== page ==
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When is an Advisory Committee Subject to the Texas Open Meetings Act?

Advisory Committee

Under the Texas Open Meetings Act – except in certain scenarios dictated by the Act – Texas cities are required to hold every regular, special, or called meeting of the governmental body open to the public.  The Act defines a governmental body to include any deliberative body that has rulemaking or quasi-judicial power and that is classified as a department, agency, or political subdivision of a municipality.

So, what about municipal boards, commissions, and committees? Are there any circumstances in which a committee can exclude members of the public from attending a committee meeting?

The answers can be nuanced and will require cities to carefully consider the powers of the committee and its relationship to the city.

A committee created by a governmental body is not subject to the Open Meetings Act if it is purely advisory in nature. Therefore, any committee created by a municipality in a purely advisory compacity is authorized to hold private meetings and prohibit non-committee members from attending. However, what does it mean to be purely advisory?

Texas courts have opined that a committee becomes a governing body when it possess certain quasi-judicial powers, such as: 1) the power to exercise judgment and discretion; 2) the power to hear and determine or to ascertain facts and decide; 3) the power to make binding orders and judgments; 4) the power to affect the personal or property rights of private persons; 5) the power to examine witnesses, to compel the attendance of witnesses, and to hear litigation of issues on a hearing; and 6) the power to enforce decisions or impose penalties. While a board, commission, or committee does not need all of these powers to be considered a governing body, the more powers it possess, the more clearly it is quasi-judicial and, thus, subject to the Act.

On the other hand, if a committee can only make recommendations without the power to adjudicate cases, enforce decisions, or impose penalties, it is likely advisory in nature.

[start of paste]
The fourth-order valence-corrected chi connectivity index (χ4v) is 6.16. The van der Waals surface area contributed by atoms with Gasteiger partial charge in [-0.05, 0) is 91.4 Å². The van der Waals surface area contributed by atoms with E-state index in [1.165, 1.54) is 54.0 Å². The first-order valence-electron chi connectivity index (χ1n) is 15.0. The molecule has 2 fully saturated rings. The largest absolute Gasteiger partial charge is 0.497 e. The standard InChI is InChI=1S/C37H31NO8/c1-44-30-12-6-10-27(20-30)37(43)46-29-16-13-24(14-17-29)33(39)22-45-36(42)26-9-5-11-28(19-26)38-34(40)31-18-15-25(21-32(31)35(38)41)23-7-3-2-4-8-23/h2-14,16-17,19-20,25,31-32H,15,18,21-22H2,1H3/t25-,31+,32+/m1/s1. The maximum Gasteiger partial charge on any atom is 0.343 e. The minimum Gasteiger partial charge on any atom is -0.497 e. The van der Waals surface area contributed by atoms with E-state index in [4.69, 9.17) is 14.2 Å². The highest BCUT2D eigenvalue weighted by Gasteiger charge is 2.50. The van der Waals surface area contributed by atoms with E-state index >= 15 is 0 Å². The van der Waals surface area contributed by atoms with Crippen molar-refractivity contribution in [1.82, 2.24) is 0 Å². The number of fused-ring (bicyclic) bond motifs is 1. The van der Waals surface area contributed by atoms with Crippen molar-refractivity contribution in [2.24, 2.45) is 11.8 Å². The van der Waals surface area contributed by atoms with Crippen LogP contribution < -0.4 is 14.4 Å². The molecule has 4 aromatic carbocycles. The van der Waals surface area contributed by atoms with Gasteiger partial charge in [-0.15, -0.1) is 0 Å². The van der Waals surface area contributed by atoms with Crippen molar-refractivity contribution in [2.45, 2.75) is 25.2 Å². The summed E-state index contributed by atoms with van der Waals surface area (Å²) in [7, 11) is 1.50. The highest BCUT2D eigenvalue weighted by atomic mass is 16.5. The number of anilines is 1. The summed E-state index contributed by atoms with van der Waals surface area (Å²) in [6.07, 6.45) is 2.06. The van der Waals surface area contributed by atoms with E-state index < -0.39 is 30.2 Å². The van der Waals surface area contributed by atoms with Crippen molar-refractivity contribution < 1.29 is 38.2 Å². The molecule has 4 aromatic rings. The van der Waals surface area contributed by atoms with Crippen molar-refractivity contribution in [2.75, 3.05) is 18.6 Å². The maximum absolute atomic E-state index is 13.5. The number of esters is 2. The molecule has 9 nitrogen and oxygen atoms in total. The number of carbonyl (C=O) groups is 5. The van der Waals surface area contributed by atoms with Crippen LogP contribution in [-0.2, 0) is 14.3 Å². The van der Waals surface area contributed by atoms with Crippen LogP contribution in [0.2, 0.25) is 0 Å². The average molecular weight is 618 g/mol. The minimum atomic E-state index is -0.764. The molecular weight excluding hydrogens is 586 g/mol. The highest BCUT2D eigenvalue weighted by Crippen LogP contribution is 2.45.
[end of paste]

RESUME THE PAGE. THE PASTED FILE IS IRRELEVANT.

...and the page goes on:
Additionally, there are exceptions to this which would require the committee to keep its meetings open to the public. For example, if the committee issues recommendations that are usually approved in full by the governing body of the municipality without discussion or the governing body routinely “rubber-stamps” the committee’s recommendations, then the committee is subject to the Act.

Cities will need to review the authority of each committee and assess how each committee’s actions are treated by the municipality to determine whether the committee is authorized to exclude non-committee members or if the Act will apply to committee meetings.

Another factor that must be considered is the presence of city council members on the committee. Generally, meetings of less than a quorum of a governing body are not subject to the Act. However, if the presence of council members on a so-called advisory committee – even if less than a quorum – raises the question of whether a recommendation is more likely to be accepted by the governing body without discussion, the committee is more likely to be considered quasi-judicial and subject to the Act.

Cities should further review the committee’s bylaws, charters, ordinances or orders to see if there is a special provision requiring the committee to follow the open-meetings requirements.  If there is such a local requirement, the Act would still apply even if it would not otherwise require compliance.

It must also be noted that the presence of a quorum of the city council members at a committee meeting will constitute a meeting of the governing body, regardless of whether the committee is considered purely advisory in nature.

Please do not rely on this article as legal advice. We can tell you what the law is, but until we know the facts of your given situation, we cannot provide legal guidance. This website is for informational purposes and not for the purposes of providing legal advice. 

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